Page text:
On Tuesday night, Atlético Madrid bucked the simulations. Despite dominating roughly half their match against Liverpool, the Spanish champions fell to a 3-2 home defeat and into a tie for second place in Champions League Group B. It was the first time Atlético conceded three goals in a Champions League home game under Diego Simeone — an eight-year, 39-game run, snapped.
“We didn’t start the game like we wanted, and from the second goal we started to find the game we had been looking to play,” Simeone said afterward. “We had chances to put ourselves ahead. We had the clearest play in the second half, the goalkeeper made another great save. The team responded well with one less player.”
Simeone, of course, was referring to Antoine Griezmann’s 52nd-minute red card for a high boot on Roberto Firmino — an incident rarely deemed a straight red card offense. (In fact, it wasn’t red card-worthy at Porto’s Estádio do Dragão on Tuesday.)
It’s alright to feel aggrieved with Daniel Siebert’s refereeing — particularly with the late penalty area collision between José Giménez and Diogo Jota, a spot kick opportunity inexplicably taken away from Atlético with the match still in the balance. And you should definitely ignore English pundit-brain’s predictable, ham-fisted “handshake snub” narrative, a boring contrivance manufactured simultaneously to demonize Simeone and elevate noble Liverpool as humble sporting saviors.
Because although the scoreboard didn’t reflect it this time, Cholo’s men outfoxed Klopp’s side again — and in a different manner than two seasons ago.
Before the red card, Griezmann, João Félix, and Thomas Lemar led a high-quality counterattack that tore right through Liverpool’s midfield trio and into the heart of the Reds’ defense. Atlético generated 1.5 expected goals and scored twice before halftime against a side that has conceded only six times in eight Premier League contests this season. And even after Griezmann’s sending-off, Atleti continued to probe and go forward rather than revert to a 5-4-1 and prepare for a shelling.
(Not bad for a bunch of bus-parkers, eh, Alisson?)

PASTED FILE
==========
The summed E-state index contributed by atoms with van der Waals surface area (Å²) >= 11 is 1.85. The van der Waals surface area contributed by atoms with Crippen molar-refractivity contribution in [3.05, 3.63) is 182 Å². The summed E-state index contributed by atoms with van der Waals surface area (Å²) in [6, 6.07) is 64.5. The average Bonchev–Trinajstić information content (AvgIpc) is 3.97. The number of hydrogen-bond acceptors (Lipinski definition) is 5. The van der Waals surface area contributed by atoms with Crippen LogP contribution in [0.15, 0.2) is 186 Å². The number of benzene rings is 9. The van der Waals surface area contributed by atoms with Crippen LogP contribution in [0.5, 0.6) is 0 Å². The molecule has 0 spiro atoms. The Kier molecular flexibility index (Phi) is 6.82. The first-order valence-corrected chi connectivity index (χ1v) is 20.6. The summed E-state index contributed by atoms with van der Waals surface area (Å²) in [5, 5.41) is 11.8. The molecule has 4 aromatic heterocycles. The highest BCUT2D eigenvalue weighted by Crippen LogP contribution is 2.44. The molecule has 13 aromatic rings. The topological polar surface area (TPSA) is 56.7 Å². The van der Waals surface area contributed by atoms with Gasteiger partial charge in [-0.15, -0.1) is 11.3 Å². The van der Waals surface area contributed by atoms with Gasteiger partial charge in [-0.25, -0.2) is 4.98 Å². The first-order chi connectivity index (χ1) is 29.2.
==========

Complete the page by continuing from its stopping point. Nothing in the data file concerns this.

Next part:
Liverpool started fast, it’s true. And Felipe should have done better on the clearance that landed at Naby Keïta’s feet and eventually behind Jan Oblak. But Atlético’s response — a Thomas Lemar carry past Keïta, a Koke shot that Griezmann touched home (from an onside position) — set up the furious half hour that followed.
Griezmann’s second goal came in the middle of this torrent, a few minutes after he blew a 1v1 you’d expect him to bury.
This goal begins similarly to Lemar’s opener against Barcelona two and a half weeks ago — with Mario Hermoso delivering a progressive pass to Félix in the middle third. Liverpool’s initial structure is better than Barcelona’s (and the overall talent level is higher), but Félix’s determination and sensational individual skill will again prove decisive in this action.
Look at Yannick Carrasco, hugging the touchline next to Klopp. The Belgian’s extreme width is designed to remove Liverpool right-back Trent Alexander-Arnold from the play, in order to create a central lane through which to pierce the opposing defense. Kieran Trippier could be seen trying the same tactic on the right side during the match, occupying left-back Andy Robertson’s attention.
In the above clip, Griezmann is already drifting toward center-backs Joël Matip and Virgil Van Dijk as Atleti work to reduce the number of bodies in the way. The next clip shows how crucial Carrasco’s positioning is. It forces Alexander-Arnold into a decision he ultimately doesn’t make — mark Carrasco in the event he receives the ball, or help out Keïta, whom Félix is about to overpower.
Once Félix controls the ball, he dips toward the boundary before cutting back toward the center. He’s gained a step on Keïta, and he has created space between the midfield and defensive lines after decisively winning that individual battle.
Simeone now has seen enough from Félix to turn him loose in these one-on-one situations. It appears the 21-year-old’s ankle surgery couldn’t have gone better. He is playing with great confidence — and with the license to drop deeper beneath the forward line, as Griezmann once did, to influence and orchestrate the rojiblancos’ attack.
Once into space, Félix picks out new false nine Griezmann, and the Frenchman does the rest with two killer touches — one to spin Van Dijk around, the other to slot the ball past Alisson Becker.
Simeone has insisted for weeks that Félix and Griezmann are compatible and can play together. Early evidence suggests the coach is right. If he is, that pairing is a solution to the Luis Suárez-dependencia problem Atlético fell into last season. It creates the possibility of finding a new role for Suárez, who only played 10 minutes on Tuesday and nearly got himself sent off for arguing with Siebert.
Even after May’s title triumph, El Cholo knows Atleti have to change once more and continue to evolve offensively. Suárez, Marcos Llorente, and Ángel Correa — the three top scorers on the 2020/21 team — are still key squad members, and they are expected to prove that over the long season.
But Félix and Lemar are taking their games to another level, while Griezmann is reawakening six weeks after rejoining Atlético. This trio provides alternatives, other ways for Atleti to create danger — as Liverpool discovered while barely escaping with a win on Tuesday.
That’s the impression Simeone wanted to leave, and one he’ll take into Atlético’s clash with LaLiga leaders Real Sociedad on Sunday.